FROM THE STREET (Sinsational Meltdown at Sensory Overload)

A few shots later, I leaned heavily on the railing as I slid down to the third floor, where I stopped to catch my balance. One of the operators of Kina Kouture snagged me and began fitting me with an elegant necklace while another kept handing me purses that were vaguely reminiscent of Marina’s bedazzled fanny-pack.

Down another flight of stairs, the International Academy of Design and Technology was presenting a series of short documentaries, films and animated student works in the Cuban Club’s haunting theater. As I stood outside the theater, a Blue Head Tequila rep gave me a free drink ticket for a margarita, then finally gave me the margarita she was sipping when I told her I wasn’t up for waiting in a long line for another drink. I was a bit wary about mixing liquors and having a kind of sensory meltdown, but I figured it was fine so long as I stuck to liquors from the same region of the globe.

Downstairs, Band Marino utilized everything from a banjo and an electric ukulele to the sexitude of a fierce pair of jorts (jean shorts). The guitarists finished off the set with an entertaining charade of beating the front man with each stroke of their axes.

On the cantina stage, Locos Por Juana switched up the pace with some Latin flair. Although few understood the group’s Spanish lyrics, everyone knew how to move to the spicy, grammy-nominated rhythms.

No one knew what to expect when smoke flooded the outside stage, backed by neon-red lights and the mechanical sounds of a spaceship landing. Confetti blasted from the stage and rained over the anxious crowd as Apes & Androids dove into their first song. Their futuristic songs spanned the galaxy of rock, going back in time to glam rock’s forefathers and blazing ahead into a brave new world of electronic, synthesized, face-painted performance music. In an age where album sales and copyright laws have been corrupted by technology, the artists who will survive these shifts are those able to deliver an overwhelmingly visceral experience that goes beyond anything current technology is able to capture. A&A brought something that appealed to the multiple layers of human senses — like firecracker bursts of confetti.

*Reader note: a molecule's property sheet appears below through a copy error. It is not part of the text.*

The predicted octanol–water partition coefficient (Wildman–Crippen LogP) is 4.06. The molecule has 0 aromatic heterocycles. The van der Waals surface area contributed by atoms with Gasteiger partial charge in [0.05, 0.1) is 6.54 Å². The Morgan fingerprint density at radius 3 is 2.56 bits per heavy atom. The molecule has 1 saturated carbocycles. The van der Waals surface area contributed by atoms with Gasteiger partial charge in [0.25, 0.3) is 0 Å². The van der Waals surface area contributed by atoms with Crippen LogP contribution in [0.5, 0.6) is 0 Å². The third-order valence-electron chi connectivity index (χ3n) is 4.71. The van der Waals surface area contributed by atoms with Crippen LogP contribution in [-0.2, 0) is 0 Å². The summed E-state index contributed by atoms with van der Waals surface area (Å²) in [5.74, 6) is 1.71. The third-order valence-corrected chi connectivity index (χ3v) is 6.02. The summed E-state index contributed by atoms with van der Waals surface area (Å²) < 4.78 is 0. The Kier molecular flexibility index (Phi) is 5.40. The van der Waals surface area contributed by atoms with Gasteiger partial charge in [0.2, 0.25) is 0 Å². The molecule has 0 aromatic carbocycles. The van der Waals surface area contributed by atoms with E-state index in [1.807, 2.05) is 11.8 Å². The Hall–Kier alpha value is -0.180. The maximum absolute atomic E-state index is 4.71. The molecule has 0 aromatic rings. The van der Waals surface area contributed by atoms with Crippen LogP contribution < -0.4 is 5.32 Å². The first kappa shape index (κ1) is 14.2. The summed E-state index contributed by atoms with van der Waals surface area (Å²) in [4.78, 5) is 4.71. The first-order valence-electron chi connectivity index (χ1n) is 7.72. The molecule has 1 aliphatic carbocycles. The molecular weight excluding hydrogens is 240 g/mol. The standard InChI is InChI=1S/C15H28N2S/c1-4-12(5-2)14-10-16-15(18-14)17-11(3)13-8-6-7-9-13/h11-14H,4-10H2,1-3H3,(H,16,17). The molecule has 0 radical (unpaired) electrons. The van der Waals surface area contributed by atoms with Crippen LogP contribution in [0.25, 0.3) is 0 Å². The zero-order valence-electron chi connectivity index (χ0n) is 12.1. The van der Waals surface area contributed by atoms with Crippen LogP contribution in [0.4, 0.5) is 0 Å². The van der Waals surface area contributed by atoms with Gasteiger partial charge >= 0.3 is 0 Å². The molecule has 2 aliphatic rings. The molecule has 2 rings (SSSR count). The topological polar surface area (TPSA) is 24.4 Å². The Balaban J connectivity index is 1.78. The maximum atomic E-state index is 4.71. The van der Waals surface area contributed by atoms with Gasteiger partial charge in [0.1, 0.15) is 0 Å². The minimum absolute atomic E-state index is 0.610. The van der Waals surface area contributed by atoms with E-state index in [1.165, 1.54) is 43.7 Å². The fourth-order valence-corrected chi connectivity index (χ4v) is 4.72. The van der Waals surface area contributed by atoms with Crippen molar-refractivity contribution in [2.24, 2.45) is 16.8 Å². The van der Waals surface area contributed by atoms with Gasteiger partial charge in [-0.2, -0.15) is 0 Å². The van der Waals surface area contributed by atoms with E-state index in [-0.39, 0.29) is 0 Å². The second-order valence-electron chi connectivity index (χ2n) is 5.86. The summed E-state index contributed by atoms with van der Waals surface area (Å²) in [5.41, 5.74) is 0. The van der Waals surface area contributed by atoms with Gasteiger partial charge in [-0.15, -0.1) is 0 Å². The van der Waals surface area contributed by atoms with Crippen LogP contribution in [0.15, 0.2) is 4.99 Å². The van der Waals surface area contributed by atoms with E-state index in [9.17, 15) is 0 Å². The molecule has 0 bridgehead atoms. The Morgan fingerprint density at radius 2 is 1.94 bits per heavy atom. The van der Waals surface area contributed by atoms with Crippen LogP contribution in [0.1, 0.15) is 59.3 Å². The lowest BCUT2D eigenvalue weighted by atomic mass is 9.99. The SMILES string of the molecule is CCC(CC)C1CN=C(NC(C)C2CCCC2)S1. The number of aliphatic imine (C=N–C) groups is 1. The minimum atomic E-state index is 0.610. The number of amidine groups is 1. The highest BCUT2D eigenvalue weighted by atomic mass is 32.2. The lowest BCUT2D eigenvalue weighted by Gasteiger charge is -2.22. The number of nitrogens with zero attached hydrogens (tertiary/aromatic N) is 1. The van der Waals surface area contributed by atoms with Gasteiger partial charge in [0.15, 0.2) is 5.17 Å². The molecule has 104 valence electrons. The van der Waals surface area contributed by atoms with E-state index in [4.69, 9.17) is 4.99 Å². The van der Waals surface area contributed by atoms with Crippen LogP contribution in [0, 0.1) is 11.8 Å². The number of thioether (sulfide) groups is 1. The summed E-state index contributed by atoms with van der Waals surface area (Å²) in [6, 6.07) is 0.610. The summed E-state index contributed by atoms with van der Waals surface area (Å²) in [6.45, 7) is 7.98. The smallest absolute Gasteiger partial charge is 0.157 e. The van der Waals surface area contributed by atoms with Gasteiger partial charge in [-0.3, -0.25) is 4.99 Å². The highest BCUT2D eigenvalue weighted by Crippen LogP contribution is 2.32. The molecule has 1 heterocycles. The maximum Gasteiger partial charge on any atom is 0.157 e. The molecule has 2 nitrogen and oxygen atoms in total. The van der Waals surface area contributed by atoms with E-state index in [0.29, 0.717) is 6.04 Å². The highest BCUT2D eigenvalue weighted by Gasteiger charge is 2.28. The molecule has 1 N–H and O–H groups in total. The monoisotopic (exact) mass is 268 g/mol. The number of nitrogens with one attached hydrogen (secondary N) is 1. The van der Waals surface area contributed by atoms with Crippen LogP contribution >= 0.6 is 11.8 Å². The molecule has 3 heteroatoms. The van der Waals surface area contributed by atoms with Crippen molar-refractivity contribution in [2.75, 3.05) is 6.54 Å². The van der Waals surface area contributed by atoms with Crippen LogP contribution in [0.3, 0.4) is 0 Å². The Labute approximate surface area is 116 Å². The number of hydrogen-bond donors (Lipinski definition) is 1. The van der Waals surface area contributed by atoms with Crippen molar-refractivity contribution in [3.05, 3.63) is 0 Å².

E-mail Alfie at [email protected]

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I’m not sure how, but I found myself listening to two girls describe how they got kicked out of a strip club for repeatedly making out with each other and trying to climb on stage. I wasn’t used to conversing with classy girls in sun dresses about their first lap dances or how one recently received an expandable stripper pole for her birthday. I thought the only time I’d ever hear talk like this was over the phone for $5 a minute. Far from trashy, these gals were career women who liked to let loose after hours, and they were not alone. Friday night found them at Skipper’s, packed in with other young professionals partying like they were back in college to the grooves of MIGGS and the Chris McCarty Band.


The same feisty crowd showed up the next night at the Cuban Club for CL’s Sensory Overload. Walking in, I joined a stream of people who were lost in a literal labyrinth of multisensory art. Performers from Hat Trick Theatre Productions were set up in one alcove tap dancing, juggling, and doing a bit of magic. An installation by Calavera Comics featured two masked Mexican wrestler cutouts in a scaled-down wrestling ring. One of them stood with a hole between his legs where the other wrestler’s head should have been as partygoers took turns inserting their faces and posing for pictures. Marina Williams handed out 3D glasses, further disorienting patrons before they even made it to the bar. 3D glasses or none, Marina stood out like a piece of living art: patent leather red boots with more zippers than a Michael Jackson jacket, horn-rimmed glasses lined with rhinestones, and a sparkly fanny-pack.

Just outside the maze, on the courtyard stage, Tres Bien set things in motion with the swagger and sound of a headlining act. I wanted to stay for the whole set, but duty called, and I was off to cover the Polished Palate International Rum Festival. The fourth floor was a tangle of bodies stumbling and scrambling between tables lined with mini-shots of top-shelf and midrange rum. The promoters all tried to coax me into smelling and swishing their rum like this was a wine tasting. I wasn’t used to rum that didn’t burn like I was swallowing turpentine, but I still didn’t have the self-control to nurse the tiny shot glasses.

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